An American warship and helicopter in the vicinity confirmed the seizure of the ship to the European Union.

The crew was obviously not Korean or there would have been a fight. Loss of a merchant ship for almost any reason is a capital offense in North Korea.

France: For the record. Prime Minister Francois Fillon said on 3 February he would sign a decree barring a Moroccan man from receiving French citizenship because of his insistence that his French wife conform to the strictest Islamic practices. Fillon said that the man "has no place in our country."

The French authorities describe the case as being about a religious radical who requires his wife to wear the burqa (the head to toe covering with eye slots); he insists the separation of men and women in his own home, and he refuses to shake the hands of women," Fillon said.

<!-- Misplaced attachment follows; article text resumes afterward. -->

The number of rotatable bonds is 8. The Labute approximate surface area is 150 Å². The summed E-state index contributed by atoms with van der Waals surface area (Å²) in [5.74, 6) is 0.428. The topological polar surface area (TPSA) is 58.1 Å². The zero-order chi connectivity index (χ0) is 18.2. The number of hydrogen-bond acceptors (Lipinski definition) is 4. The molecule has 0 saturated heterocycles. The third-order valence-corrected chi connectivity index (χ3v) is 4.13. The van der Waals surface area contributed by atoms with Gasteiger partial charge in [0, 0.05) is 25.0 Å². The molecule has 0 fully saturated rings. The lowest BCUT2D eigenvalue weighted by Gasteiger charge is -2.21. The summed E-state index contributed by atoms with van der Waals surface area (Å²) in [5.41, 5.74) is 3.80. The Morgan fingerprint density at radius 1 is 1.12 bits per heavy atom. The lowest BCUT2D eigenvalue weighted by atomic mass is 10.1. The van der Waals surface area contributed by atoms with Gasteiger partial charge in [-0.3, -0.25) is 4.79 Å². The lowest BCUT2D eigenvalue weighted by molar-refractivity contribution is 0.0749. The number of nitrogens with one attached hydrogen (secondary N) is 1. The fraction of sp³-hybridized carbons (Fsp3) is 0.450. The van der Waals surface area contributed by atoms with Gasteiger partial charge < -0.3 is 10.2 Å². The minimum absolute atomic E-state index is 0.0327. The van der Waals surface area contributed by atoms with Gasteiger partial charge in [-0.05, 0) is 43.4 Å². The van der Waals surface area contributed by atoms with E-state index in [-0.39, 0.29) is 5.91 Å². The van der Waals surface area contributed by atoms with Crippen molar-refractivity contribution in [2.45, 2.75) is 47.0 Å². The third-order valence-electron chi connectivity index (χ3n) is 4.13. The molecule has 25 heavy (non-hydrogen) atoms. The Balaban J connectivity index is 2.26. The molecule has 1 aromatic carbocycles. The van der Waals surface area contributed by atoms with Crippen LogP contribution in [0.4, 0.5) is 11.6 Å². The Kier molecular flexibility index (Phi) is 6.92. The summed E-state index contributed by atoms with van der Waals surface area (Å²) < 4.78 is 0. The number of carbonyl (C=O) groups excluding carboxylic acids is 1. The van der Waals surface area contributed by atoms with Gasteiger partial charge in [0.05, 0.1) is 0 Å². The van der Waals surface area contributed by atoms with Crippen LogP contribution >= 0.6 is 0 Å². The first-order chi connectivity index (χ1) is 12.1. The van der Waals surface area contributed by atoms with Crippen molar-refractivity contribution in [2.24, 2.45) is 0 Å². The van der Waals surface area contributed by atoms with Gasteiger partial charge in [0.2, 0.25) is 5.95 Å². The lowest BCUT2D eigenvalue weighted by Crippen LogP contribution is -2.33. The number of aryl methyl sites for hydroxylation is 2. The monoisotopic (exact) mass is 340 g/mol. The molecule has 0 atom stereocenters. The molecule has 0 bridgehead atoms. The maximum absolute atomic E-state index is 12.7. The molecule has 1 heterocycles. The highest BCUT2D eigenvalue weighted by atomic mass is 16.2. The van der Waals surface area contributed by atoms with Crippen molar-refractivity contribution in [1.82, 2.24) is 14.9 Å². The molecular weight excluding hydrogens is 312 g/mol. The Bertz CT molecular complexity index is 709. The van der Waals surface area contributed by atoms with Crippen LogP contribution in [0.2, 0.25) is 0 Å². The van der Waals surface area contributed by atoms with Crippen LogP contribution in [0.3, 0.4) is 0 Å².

On 2 February, Immigration Minister Eric Besson said that during checks into the man's application for citizenship, he explicitly stated that he would never allow his wife to leave the house without wearing a full veil and that he believed a woman is "an inferior being."

Earlier this week a parliamentary panel called for a law to ban the wearing of full Islamic veils in public institutions such as schools, hospitals and transport. "It's French law," Fillon told Europe 1 radio. "The Code Civile has for a very long time provided that naturalization could be refused to someone who does not respect the values of the French Republic.

A Reader could conclude that political correctness in France favors the Republic's interests over the individual's right of self expression and even personal religious observance. In this case, the Republic places respect for women and women's rights over male dominance prescribed in religious texts. This is a study in democracy.

End of NightWatch for 3 February.